E.M. Forster famously drew the distinction between what I will call event and story (Forster himself used different terms). According to Forster, event is "King dies, then queen dies," whereas story is "King dies, then queen dies of heartbreak." Forster was distinguishing between sequence and consequence, and suggesting that for a story to succeed, mere sequence isn't sufficient. In a twist on Forster, the writer Michelle Wildgen has suggested that story is "King dies, then queen killed herself out of grief." For Wildgen, a story needs not just consequence (the king's death causes the queen's death), but agency (the queen takes her own life).
I recently thought of these distinctions because every spring I read 500 MFA applications, and throughout the year, I read countless stories by talented graduate students. And if there's one thing my students struggle with above all else, it's narrative—specifically, consequence and agency. Their stories are well-written and sensitively rendered, but too often the scenes feel strung together without sufficient purpose. Certain themes and images repeat, but the reader has no sense of why one scene leads to the next. And the protagonists in these stories are simply watchers. They observe, often quite astutely, the characters that orbit around them and the world that these characters inhabit, but that's all they do. They don't act, in other words. They don't make choices, when choice, or moral agency, is at the heart of good fiction.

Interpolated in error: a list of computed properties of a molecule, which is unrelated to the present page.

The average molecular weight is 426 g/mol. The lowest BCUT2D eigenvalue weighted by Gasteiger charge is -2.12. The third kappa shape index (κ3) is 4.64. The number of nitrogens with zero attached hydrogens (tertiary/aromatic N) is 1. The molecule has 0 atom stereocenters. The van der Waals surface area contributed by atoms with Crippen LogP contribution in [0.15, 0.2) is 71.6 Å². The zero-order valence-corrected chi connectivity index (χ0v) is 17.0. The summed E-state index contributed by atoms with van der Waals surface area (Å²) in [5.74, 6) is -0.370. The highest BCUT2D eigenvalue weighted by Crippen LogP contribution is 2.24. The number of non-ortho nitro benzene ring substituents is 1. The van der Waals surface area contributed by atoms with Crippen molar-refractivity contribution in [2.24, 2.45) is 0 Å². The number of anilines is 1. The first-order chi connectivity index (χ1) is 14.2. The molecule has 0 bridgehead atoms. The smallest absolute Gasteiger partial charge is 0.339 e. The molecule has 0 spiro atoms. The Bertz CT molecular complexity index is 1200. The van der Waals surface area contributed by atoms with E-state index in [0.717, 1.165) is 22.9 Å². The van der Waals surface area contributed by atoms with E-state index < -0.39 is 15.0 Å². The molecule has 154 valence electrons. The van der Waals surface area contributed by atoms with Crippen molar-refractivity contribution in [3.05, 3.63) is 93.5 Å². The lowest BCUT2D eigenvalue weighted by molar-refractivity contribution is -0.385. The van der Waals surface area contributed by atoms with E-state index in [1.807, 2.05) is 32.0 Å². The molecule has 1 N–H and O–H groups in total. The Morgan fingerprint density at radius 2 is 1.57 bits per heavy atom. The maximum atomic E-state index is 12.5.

For a story to work, there needs to be both consequence and agency, and one way to tell whether your story is succeeding in this regard is to ask yourself a couple of questions. First, type your scenes out on separate sheets of paper so that it's possible to scramble them. (The writer Bret Anthony Johnston suggests something similar in his terrific book of writing exercise, Naming the World.) Can you scramble them? You shouldn't be able to. In other words, your story should be such that you can't reorder the scenes without doing serious damage to your story. If you can reorder them, then the odds are your story isn't driven sufficiently by consequence. Second, ask yourself what would happen if you yanked your protagonist out of the story. If the only thing the story would lose was your protagonist's observations (if, in other words, the story's action would be unimpeded by the removal of your central character), then the odds are there's insufficient agency in your story.
In a story that's working, the protagonist is central to the narrative. He's making choices (often unwise, foolish choices), and those choices help drive the story forward. And the engine that propels the story purrs so softly, you barely even notice it. In that sense, when a writer nails her story, it feels as if the story has written itself. As Flannery O'Connor said, a good ending is both surprising and inevitable. That's true not just of endings but of everything that happens in a story. The writer sets things in motion and then gets out of the way.